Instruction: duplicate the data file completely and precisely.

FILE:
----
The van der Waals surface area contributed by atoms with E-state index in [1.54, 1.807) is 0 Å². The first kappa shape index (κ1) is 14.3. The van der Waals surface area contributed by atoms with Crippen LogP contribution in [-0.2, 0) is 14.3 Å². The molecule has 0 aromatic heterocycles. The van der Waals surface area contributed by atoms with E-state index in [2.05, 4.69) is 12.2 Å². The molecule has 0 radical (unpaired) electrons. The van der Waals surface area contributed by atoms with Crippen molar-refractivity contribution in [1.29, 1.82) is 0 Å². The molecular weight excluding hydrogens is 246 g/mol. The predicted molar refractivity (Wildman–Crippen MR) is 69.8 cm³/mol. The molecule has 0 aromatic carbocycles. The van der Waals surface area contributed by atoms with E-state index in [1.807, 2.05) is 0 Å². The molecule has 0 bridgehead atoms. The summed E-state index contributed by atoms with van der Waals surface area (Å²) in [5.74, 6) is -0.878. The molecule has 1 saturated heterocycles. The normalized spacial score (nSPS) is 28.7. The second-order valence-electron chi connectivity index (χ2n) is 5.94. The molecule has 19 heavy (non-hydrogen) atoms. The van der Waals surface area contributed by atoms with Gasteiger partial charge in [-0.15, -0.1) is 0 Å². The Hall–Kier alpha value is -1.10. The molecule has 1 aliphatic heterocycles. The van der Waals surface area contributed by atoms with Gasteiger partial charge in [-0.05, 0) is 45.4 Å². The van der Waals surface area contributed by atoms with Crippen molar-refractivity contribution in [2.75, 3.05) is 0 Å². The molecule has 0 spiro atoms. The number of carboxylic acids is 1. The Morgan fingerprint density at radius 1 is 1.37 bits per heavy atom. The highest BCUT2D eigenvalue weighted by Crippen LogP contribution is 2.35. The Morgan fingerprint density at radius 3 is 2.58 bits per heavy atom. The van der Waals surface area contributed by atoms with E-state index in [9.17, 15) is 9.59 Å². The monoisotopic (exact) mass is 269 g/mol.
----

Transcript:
The van der Waals surface area contributed by atoms with E-state index in [1.54, 1.807) is 0 Å². The first kappa shape index (κ1) is 14.3. The van der Waals surface area contributed by atoms with Crippen LogP contribution in [-0.2, 0) is 14.3 Å². The molecule has 0 aromatic heterocycles. The van der Waals surface area contributed by atoms with E-state index in [2.05, 4.69) is 12.2 Å². The molecule has 0 radical (unpaired) electrons. The van der Waals surface area contributed by atoms with Crippen molar-refractivity contribution in [1.29, 1.82) is 0 Å². The molecular weight excluding hydrogens is 246 g/mol. The predicted molar refractivity (Wildman–Crippen MR) is 69.8 cm³/mol. The molecule has 0 aromatic carbocycles. The van der Waals surface area contributed by atoms with E-state index in [1.807, 2.05) is 0 Å². The molecule has 0 bridgehead atoms. The summed E-state index contributed by atoms with van der Waals surface area (Å²) in [5.74, 6) is -0.878. The molecule has 1 saturated heterocycles. The normalized spacial score (nSPS) is 28.7. The second-order valence-electron chi connectivity index (χ2n) is 5.94. The molecule has 19 heavy (non-hydrogen) atoms. The van der Waals surface area contributed by atoms with Gasteiger partial charge in [-0.15, -0.1) is 0 Å². The Hall–Kier alpha value is -1.10. The molecule has 1 aliphatic heterocycles. The van der Waals surface area contributed by atoms with Gasteiger partial charge in [-0.05, 0) is 45.4 Å². The van der Waals surface area contributed by atoms with Crippen molar-refractivity contribution in [2.75, 3.05) is 0 Å². The molecule has 0 spiro atoms. The number of carboxylic acids is 1. The Morgan fingerprint density at radius 1 is 1.37 bits per heavy atom. The highest BCUT2D eigenvalue weighted by Crippen LogP contribution is 2.35. The Morgan fingerprint density at radius 3 is 2.58 bits per heavy atom. The van der Waals surface area contributed by atoms with E-state index in [9.17, 15) is 9.59 Å². The monoisotopic (exact) mass is 269 g/mol.